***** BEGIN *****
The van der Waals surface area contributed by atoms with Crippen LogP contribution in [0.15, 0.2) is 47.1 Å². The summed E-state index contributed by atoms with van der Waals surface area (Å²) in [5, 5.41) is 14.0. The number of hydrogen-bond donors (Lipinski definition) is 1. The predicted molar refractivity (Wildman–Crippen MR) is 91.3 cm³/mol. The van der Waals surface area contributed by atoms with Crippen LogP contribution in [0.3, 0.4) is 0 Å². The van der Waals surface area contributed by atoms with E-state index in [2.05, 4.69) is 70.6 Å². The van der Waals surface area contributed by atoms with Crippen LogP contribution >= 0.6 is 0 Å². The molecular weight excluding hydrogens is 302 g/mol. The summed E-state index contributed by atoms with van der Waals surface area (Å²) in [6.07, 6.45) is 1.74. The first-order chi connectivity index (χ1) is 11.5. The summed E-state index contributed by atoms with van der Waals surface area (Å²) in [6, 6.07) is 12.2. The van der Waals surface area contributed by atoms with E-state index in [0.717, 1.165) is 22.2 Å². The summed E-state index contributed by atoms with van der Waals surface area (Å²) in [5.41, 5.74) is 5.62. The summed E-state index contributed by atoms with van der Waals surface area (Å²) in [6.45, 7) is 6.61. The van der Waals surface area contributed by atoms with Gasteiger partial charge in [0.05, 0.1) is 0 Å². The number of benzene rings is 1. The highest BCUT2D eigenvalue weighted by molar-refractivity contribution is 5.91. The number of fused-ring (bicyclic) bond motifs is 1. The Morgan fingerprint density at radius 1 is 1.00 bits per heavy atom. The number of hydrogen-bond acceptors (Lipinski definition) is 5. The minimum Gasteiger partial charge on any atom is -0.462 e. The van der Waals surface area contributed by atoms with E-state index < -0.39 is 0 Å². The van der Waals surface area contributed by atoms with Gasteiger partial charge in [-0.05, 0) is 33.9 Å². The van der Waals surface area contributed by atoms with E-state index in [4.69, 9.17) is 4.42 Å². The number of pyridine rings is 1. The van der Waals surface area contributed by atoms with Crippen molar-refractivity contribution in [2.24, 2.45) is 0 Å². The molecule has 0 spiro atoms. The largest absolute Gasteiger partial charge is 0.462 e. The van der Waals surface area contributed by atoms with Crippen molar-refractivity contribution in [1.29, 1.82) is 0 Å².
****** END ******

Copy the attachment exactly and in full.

The van der Waals surface area contributed by atoms with Crippen LogP contribution in [0.15, 0.2) is 47.1 Å². The summed E-state index contributed by atoms with van der Waals surface area (Å²) in [5, 5.41) is 14.0. The number of hydrogen-bond donors (Lipinski definition) is 1. The predicted molar refractivity (Wildman–Crippen MR) is 91.3 cm³/mol. The van der Waals surface area contributed by atoms with Crippen LogP contribution in [0.3, 0.4) is 0 Å². The van der Waals surface area contributed by atoms with E-state index in [2.05, 4.69) is 70.6 Å². The van der Waals surface area contributed by atoms with Crippen LogP contribution >= 0.6 is 0 Å². The molecular weight excluding hydrogens is 302 g/mol. The summed E-state index contributed by atoms with van der Waals surface area (Å²) in [6.07, 6.45) is 1.74. The first-order chi connectivity index (χ1) is 11.5. The summed E-state index contributed by atoms with van der Waals surface area (Å²) in [6, 6.07) is 12.2. The van der Waals surface area contributed by atoms with E-state index in [0.717, 1.165) is 22.2 Å². The summed E-state index contributed by atoms with van der Waals surface area (Å²) in [5.41, 5.74) is 5.62. The summed E-state index contributed by atoms with van der Waals surface area (Å²) in [6.45, 7) is 6.61. The van der Waals surface area contributed by atoms with Gasteiger partial charge in [0.05, 0.1) is 0 Å². The number of benzene rings is 1. The highest BCUT2D eigenvalue weighted by molar-refractivity contribution is 5.91. The number of fused-ring (bicyclic) bond motifs is 1. The Morgan fingerprint density at radius 1 is 1.00 bits per heavy atom. The number of hydrogen-bond acceptors (Lipinski definition) is 5. The minimum Gasteiger partial charge on any atom is -0.462 e. The van der Waals surface area contributed by atoms with E-state index < -0.39 is 0 Å². The van der Waals surface area contributed by atoms with Gasteiger partial charge in [-0.05, 0) is 33.9 Å². The van der Waals surface area contributed by atoms with E-state index in [4.69, 9.17) is 4.42 Å². The number of pyridine rings is 1. The van der Waals surface area contributed by atoms with Crippen molar-refractivity contribution in [2.24, 2.45) is 0 Å². The molecule has 0 spiro atoms. The largest absolute Gasteiger partial charge is 0.462 e. The van der Waals surface area contributed by atoms with Crippen molar-refractivity contribution in [1.29, 1.82) is 0 Å².